If you drank red bull in the last 12 years, and you didn’t automatically grow wings, then you’ll be entitled to a small piece of a hefty settlement the company has agreed to pay for false advertising.
But thanks to all the press the cash payouts have received, the check maybe much smaller than originally anticipated.
Energy drink Red Bull GmbH settled two class-action lawsuits this week, agreeing to pay $13million because their famous slogan ‘Red Bull gives you wings’ isn’t true.
A spokesman for the company says they are working with the court-appointing website administrator to get it up and running soon.
The spokesman added that details of how the cash would be distributed are being handled by the court-appointed administrator and information for that is available on their website.
However, as of Thursday evening, that website was still not running.
It was originally reported that anyone who bought a drink from January 1, 2002 to October 3, 2014 would be eligible to receive either a $10 cash payment of $15 in Red Bull product -regardless of whether there was a receipt for proof.
There’s now speculation that the cash payouts will be much less since an influx of people are making claims on the Austrian energy drink’s settlement website. The website crashed Wednesday night, and continues to be nonfunctional today.
In one of the lawsuits, a consumer who had been drinking the product for years wrote that they had experienced no increase in performance, concentration of reaction speed.
‘Such deceptive conduct and practices mean that [Red Bull’s] advertising and marketing is not just “puffery,” but is instead deceptive and fraudulent and is therefore actionable,’ the suit says.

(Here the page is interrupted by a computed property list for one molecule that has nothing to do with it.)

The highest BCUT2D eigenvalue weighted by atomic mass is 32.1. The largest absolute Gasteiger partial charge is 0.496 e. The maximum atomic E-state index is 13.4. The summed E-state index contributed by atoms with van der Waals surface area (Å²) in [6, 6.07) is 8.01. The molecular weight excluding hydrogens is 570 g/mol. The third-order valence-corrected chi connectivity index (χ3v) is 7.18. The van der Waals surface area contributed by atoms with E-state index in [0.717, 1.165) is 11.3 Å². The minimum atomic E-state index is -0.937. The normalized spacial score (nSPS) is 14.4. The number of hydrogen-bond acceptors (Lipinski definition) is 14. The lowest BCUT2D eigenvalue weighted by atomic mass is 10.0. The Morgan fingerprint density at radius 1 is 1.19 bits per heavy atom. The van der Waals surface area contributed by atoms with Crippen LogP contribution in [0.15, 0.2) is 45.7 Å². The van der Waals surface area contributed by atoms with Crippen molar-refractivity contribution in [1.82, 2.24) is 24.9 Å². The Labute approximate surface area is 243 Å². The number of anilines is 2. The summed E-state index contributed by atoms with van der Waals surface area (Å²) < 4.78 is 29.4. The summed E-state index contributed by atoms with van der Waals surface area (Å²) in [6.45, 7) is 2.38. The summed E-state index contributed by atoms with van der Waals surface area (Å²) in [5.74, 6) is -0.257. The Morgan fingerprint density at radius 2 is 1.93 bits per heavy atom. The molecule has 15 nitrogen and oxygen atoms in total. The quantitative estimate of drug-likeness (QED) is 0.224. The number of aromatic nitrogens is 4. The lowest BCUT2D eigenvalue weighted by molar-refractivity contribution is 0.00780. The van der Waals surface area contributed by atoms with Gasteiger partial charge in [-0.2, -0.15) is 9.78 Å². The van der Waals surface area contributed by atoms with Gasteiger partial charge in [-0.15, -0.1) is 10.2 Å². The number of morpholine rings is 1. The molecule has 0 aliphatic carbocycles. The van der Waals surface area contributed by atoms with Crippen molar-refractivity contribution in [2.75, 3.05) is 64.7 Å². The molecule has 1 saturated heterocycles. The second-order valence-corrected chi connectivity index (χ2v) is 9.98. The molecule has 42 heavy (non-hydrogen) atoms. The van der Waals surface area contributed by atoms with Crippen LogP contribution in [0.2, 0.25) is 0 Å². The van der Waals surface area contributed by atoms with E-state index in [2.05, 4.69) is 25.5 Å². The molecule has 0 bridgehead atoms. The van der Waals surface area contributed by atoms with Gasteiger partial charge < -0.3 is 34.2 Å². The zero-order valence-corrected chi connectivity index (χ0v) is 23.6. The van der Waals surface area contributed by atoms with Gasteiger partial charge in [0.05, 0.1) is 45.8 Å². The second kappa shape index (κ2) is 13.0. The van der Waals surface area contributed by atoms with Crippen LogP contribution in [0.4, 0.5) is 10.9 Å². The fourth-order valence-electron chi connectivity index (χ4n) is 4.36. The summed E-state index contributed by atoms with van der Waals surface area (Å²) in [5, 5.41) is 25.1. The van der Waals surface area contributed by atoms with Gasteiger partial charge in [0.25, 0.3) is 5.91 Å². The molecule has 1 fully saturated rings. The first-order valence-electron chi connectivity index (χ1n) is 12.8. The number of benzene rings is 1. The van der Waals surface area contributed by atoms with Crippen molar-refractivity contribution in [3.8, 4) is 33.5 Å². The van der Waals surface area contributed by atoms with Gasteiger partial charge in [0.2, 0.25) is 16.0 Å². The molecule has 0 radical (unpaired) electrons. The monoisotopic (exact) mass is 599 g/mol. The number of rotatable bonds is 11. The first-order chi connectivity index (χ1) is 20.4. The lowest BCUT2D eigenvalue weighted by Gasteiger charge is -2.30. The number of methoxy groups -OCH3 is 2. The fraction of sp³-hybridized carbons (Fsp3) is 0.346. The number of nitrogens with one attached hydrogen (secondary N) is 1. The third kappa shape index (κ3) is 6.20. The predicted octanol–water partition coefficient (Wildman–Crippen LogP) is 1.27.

‘Even though there is a lack of genuine scientific support for a claim that Red Bull branded energy drinks provide any more benefit to a consumer than a cup of coffee, the Red Bull defendants persistently and pervasively market their product as a superior source of “energy” worthy of a premium price over a cup of coffee or other sources of caffeine,’ the suit says
Red Bull has agreed to change their marketing campaign, but insists their advertising was never misleading to begin with.
‘Red Bull settled the lawsuit to avoid the cost and distraction of litigation. However, Red Bull maintains that its marketing and labeling have always been truthful and accurate, and denies any and all wrongdoing or liability,’ the company said in a statement.
Those wishing to receive a settlement payment from the company must submit a claim form before March 2, 2015.
The settlement could be approved by May with payments being sent out within 150 days of the final approval.
Source: Daily Mail